It was unfortunate she came. It meant I had to give my talk: earnestly and awkwardly. Everyone paid avid attention and laughed too loudly. At the end we overdosed on crisps. Each librarian bought one of my newly published books sent to the library in a box by my publisher.

It was dark when it ended and the drizzle was still going strong.

It didn't seem so funny then. There were roadworks and the journey back was slow. Hodmandod Senior was waiting up for me and I disconsolately turned on my computer before I went to bed. An email pinged in. I still have it:

"You have asked for comments about your book "Wegener's Jigsaw", and I feel I have some constructive things to say about it.

Reviews of the book praise it as magnificently written and beautiful, as having a poetic style.

But surely, it is written in a flat, dull, prosaic, mechanical, one thing after another, matter-of-fact style. I have read in it again and again and just cannot see how the style could be called poetic.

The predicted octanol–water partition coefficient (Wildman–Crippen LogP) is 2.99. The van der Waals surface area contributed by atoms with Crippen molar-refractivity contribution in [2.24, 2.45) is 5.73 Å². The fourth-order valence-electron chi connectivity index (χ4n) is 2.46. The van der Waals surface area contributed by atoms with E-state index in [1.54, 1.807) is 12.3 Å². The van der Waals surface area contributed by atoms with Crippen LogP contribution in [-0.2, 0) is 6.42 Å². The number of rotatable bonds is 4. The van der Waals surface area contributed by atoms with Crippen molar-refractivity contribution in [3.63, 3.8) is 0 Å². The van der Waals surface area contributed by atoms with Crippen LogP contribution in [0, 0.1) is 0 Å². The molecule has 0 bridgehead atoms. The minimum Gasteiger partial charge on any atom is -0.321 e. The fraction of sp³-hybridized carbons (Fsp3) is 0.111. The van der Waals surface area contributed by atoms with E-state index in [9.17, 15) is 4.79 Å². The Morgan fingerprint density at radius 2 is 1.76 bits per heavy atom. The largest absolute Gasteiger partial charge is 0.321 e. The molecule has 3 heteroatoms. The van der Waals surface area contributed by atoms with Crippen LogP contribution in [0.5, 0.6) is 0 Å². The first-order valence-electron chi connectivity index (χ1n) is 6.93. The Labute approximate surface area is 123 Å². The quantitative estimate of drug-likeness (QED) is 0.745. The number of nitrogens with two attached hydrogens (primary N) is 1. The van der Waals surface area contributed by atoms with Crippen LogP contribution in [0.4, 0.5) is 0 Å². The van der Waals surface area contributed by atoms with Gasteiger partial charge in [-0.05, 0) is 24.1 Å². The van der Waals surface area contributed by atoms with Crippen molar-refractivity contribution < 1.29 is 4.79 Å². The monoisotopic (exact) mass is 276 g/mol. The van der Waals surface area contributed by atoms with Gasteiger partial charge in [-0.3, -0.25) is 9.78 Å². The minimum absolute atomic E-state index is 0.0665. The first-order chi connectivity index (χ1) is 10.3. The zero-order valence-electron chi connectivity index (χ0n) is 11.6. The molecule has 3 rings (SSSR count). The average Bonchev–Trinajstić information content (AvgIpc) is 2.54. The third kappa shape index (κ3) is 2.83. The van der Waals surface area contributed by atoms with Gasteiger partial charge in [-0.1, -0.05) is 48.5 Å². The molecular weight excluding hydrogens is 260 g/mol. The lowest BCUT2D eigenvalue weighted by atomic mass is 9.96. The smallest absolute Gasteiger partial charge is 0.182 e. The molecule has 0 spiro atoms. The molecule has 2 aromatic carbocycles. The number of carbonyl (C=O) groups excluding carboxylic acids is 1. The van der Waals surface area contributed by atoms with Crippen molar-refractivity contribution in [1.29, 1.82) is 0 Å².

There are often what surely can only strike a reader as irrelevant observations thrown in (possibly intended as colour?).

I feel a reader can surely only experience it as an over-long, tedious, unrewarding read.

The standard of writing of the book does not seem to be what would be expected of an adequate Creative Writing teacher.

I read your book because I know someone interested in the geological subject matter, and I wanted to see if I might be able to say it was worth their reading it. I can only say it is a very poor read that I cannot recommend.

As I read it now I am surprised to find that it still hurts - even after 6 years. It seemed such a vindictive thing to write - but then this book business can be such a mean vindictive business.

But that incident at the library was funny.


Blogger Jud said...

What is an "Orange" event?

Fri Jul 24, 10:39:00 pm  
Blogger Clare Dudman said...